We all know that humanity faces huge challenges in achieving sustainable development and that we must act now. Our agri-food systems, and our very societies, are threatened by unsustainable consumption habits and production practices, by our failure to provide a viable and sustainable living for young people in rural communities and by the looming spectre of climate change and its impacts on entire ecosystems. We will not overcome these challenges unless we break down the institutionalized barriers and systemic challenges that are stopping agri-food research and innovation from contributing to our sustainable development.
The GCARD3 process links agricultural science and society, with an agenda that tackles these major systemic challenges head-on. How can rural communities shape their own futures? How can we make sure our future research and innovation puts resource-poor farmers and rural communities – the majority of the world’s poor – at the centre and with the capacities required to meet their needs? What is stopping potentially valuable innovations from being taken up by farmers? Why are we still seeing agricultural productivity as the sole measure of success, when sustainable development encompasses many other dimensions? And how can we convert agri-food research and innovation into enterprise and opportunity for rural youth, in a world facing huge social pressures through the collapse and exodus from rural communities?
None of these may seem typical topics for a conference on agri-food research and innovation, but the GCARD (the Global Conference on Agricultural Research and Development) is no ordinary conference. We came together in Johannesburg, April 5-8, generously hosted by the South African Agricultural Research Council, who also showed us great examples of the benefits of agricultural research and innovation. Building from previous dialogues and agreements in GCARDs 1 and 2, informed by 20 national consultations and four regional processes, GCARD3 was a truly global gathering, with over 500 participants from 83 countries and across 15 different recognized sectors, with many more joining us via social media. GCARD3 was a long way from earlier international agricultural research conferences. With a strong emphasis on the involvement of youth, women, farmers and grassroots actors from around the world, this was a truly international, diverse and highly energized and interactive event.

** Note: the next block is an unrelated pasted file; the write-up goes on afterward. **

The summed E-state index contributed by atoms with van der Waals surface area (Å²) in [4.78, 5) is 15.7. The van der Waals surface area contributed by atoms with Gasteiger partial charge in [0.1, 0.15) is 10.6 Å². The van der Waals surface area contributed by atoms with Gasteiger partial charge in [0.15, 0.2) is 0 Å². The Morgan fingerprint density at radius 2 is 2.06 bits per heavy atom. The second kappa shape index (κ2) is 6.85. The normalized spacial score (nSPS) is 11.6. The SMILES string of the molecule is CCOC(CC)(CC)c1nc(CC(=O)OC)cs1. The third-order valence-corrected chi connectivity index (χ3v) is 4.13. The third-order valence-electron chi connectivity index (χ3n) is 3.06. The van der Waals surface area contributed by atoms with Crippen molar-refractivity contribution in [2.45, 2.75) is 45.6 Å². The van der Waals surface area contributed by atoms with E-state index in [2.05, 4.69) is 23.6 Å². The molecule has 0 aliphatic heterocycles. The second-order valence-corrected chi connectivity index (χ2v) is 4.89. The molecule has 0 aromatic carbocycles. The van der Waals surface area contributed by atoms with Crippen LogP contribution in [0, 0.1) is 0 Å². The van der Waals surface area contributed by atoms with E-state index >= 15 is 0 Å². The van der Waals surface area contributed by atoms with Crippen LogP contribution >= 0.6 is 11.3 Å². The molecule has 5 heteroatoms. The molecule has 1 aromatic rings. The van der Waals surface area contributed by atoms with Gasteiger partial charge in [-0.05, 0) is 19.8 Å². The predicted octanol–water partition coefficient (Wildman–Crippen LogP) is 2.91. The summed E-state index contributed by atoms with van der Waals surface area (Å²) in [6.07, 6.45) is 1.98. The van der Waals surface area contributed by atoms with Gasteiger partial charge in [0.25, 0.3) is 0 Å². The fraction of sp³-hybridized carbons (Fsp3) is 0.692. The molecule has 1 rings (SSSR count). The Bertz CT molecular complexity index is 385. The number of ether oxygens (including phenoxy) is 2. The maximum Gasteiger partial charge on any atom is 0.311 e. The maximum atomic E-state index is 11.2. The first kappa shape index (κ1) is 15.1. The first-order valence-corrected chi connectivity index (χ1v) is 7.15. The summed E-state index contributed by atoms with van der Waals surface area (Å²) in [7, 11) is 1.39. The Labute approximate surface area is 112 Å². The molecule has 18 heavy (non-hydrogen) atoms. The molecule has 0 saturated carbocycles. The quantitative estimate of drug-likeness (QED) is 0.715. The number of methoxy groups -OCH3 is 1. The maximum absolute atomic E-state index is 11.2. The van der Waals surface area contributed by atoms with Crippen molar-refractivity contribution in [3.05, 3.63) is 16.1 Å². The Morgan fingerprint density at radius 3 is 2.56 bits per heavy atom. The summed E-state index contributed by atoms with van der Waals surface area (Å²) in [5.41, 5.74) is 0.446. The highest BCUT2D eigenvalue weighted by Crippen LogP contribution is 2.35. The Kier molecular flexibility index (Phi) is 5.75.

The emphasis of the GCARD3 Global Conference was very much on active participation, building on the personal commitment of all involved to work together to bring change. Collective action is vital; no single organization has the capacity to meet all needs in the complex webs of agri-food innovation around the world and we are all inter-dependent. Each of us holds a small part of the picture required, but without the other pieces we are incomplete.
Through GCARD3, we have together set a clear path forward, defined by our own commitments, our ambitions, and our hopes for the future. We have a new shared vision, one in which the future of agriculture and the role of agricultural innovation is driven by rural communities themselves, and led by national actions and commitments, with actions and knowledge shared regionally, and processes supported internationally by the work of the CGIAR and other international actors. We have agreed a range of Collective Actions that many will embrace, whether present in Johannesburg or not, and can deliver on before we come together in three years’ time for GCARD4. These actions will resonate around the world, because they were formulated through the collective voices of farmers and producers, youth, women’s groups, consumers, advisers, researchers, civil society, the private sector, universities, policy makers and development partners; all caring about the role of agri-food research and innovation in ensuring sustainable development for humanity.
Together, we agreed to collective actions across five themes:
Ensuring better rural futures: Establish foresight platforms that bring together farmers (via farmer organizations in Africa, Asia-Pacific, Central Asia/Caucasus, Latin America, Europe, the Mediterranean basin and the NENA regions) with research and innovation actors from around the world to develop and select preferred future scenarios – and through these, collectively plan, design and implement initiatives to change the present to shape and achieve the desired futures.